The Batmobile by Katherine Billings Palmer
I was a nervous child of a nervous mother, not a good combination. From my earliest memory, I worried, and there was so much fodder for my angst.
What if my dog ran away?
What if the teacher called on me in school?
What if my uncle got so drunk he killed the family?
What if the school burned down and I died? There would be no one to take care of my mother.
How would she cope without me?
I vomited on the way to school every morning in kindergarten. In first grade, I was so tense and preoccupied, that I tripped and fell nearly every day on the way to school, ruining the knees of two to three pairs of tights a week. I cried at the slightest incident, mostly when there was something I had never experienced before. Substitute teacher? Having eye exams at school today? Anything and everything set me off.
When I was about eight, my cousin asked me to be in her wedding as a “junior bridesmaid.” I was excited and scared. I went for one dress shopping expedition, then was abruptly told by my parents that I was too emotionally unprepared to be in a wedding. In essence, I was fired.
As nervous as I was, my mother was worse. Looking back, I now realize she was probably agoraphobic, but in the early 1960s, she was simply considered a nervous woman.
My parents rarely socialized, although my dad secretly had some quality time with coworkers at a local bar after work a couple days a week. He told my mom he was working overtime nearly every weekday, but on a few of those days, he punched out early and met up with his friends. She busted him on that one pretty early on, simply by calling him at work. In the days before cell phones, that was an easy catch.
So, although my dad was a sort of social butterfly on the sly (if that term can be applied to men), Mom had no female friends, and my parents never had people over. Mom couldn’t work, and never had, because she had been sickly as a child. She had a goiter at age twelve, then for some reason, couldn’t leave the house to return to school past the eighth grade. She simply said she was too sick to go to school or work, so she stayed home with Grandma and became a teenaged homemaker.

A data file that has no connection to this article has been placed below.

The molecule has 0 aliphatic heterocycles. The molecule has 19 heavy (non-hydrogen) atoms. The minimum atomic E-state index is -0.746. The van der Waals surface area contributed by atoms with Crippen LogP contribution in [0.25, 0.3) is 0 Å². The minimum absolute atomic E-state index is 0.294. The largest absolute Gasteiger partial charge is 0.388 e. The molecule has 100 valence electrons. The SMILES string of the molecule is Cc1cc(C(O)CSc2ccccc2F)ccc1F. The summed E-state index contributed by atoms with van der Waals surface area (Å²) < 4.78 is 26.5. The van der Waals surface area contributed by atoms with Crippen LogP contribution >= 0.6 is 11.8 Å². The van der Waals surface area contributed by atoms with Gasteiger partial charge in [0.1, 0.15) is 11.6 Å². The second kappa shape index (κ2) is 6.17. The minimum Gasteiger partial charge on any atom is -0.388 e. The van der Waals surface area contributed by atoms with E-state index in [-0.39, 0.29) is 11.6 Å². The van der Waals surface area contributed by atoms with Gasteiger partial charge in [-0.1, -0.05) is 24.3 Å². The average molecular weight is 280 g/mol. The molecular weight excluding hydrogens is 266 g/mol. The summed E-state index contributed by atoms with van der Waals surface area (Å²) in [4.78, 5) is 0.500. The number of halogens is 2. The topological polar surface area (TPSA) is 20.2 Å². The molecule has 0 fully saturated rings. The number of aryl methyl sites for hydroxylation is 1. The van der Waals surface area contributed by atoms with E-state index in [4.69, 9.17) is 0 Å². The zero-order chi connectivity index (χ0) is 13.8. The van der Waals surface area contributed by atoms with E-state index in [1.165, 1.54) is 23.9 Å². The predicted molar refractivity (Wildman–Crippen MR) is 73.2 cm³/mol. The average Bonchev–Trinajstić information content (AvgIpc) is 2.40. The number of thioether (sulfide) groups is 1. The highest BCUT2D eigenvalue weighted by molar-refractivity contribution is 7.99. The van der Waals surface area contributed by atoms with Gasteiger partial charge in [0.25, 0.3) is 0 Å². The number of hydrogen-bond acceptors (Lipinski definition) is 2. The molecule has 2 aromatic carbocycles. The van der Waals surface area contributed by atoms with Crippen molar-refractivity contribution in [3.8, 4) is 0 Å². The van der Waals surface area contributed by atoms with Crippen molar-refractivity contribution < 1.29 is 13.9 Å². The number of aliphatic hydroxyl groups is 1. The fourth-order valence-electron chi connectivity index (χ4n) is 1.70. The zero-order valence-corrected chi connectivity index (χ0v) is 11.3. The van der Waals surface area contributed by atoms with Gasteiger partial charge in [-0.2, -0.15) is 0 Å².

Not that grandma couldn’t use the help. Her two oldest children went off and married, only to return home divorced a few years later. The two middle children never married, and also never left home. Mom was the fifth child, and she obviously wasn’t going anywhere. In a home with five single adults, two parents, and one grandchild (brought back with one of the returning divorcees), there were lots of chores and there was a lot of cooking to do, so it was nice of my mom to stay home and help. When she turned 24, all that changed.
Dad carpooled with mom’s dad, and one day when he dropped off Grandpa, he was invited in. Unlike today’s singles with their group meets and “elimidates,” mom never even had to leave the house. Prince Charming walked in the door and swept her off her feet. She was Irish Catholic and he was a “dirty Protestant,” so they had a simple wedding in the priest’s home and a small breakfast reception.
Oddly enough, for their dream honeymoon, they planned a weekend trip to Cleveland, Ohio, to visit Grandma’s cousin, Sister Blanche, at the convent where she lived. Shortly after arriving from their three-hour trip, my mom received a phone call informing her that her dog was sick from eating rice at the wedding, so they promptly returned home. Yup, agoraphobic.
After the honeymoon fiasco, Mom and Dad took up a blissful residence in his parents’ finished basement. Five years (and two children) later, they finally moved out. My grandpa had sold the house in order to retire with Grandma to their newly built home three hundred miles away. Mom and Dad were forced to find their own home.
So, from the age of five, I grew up in a cozy little bungalow in a safe Detroit neighborhood, with two loving parents — one of whom was tense, nervous, and afraid. As role models go, they taught me to love fiercely, but fear most everything, and definitely take no chances.
My only hope for any normal experiences came from a neighbor mom, Marlynn Hallman, owner of the Batmobile.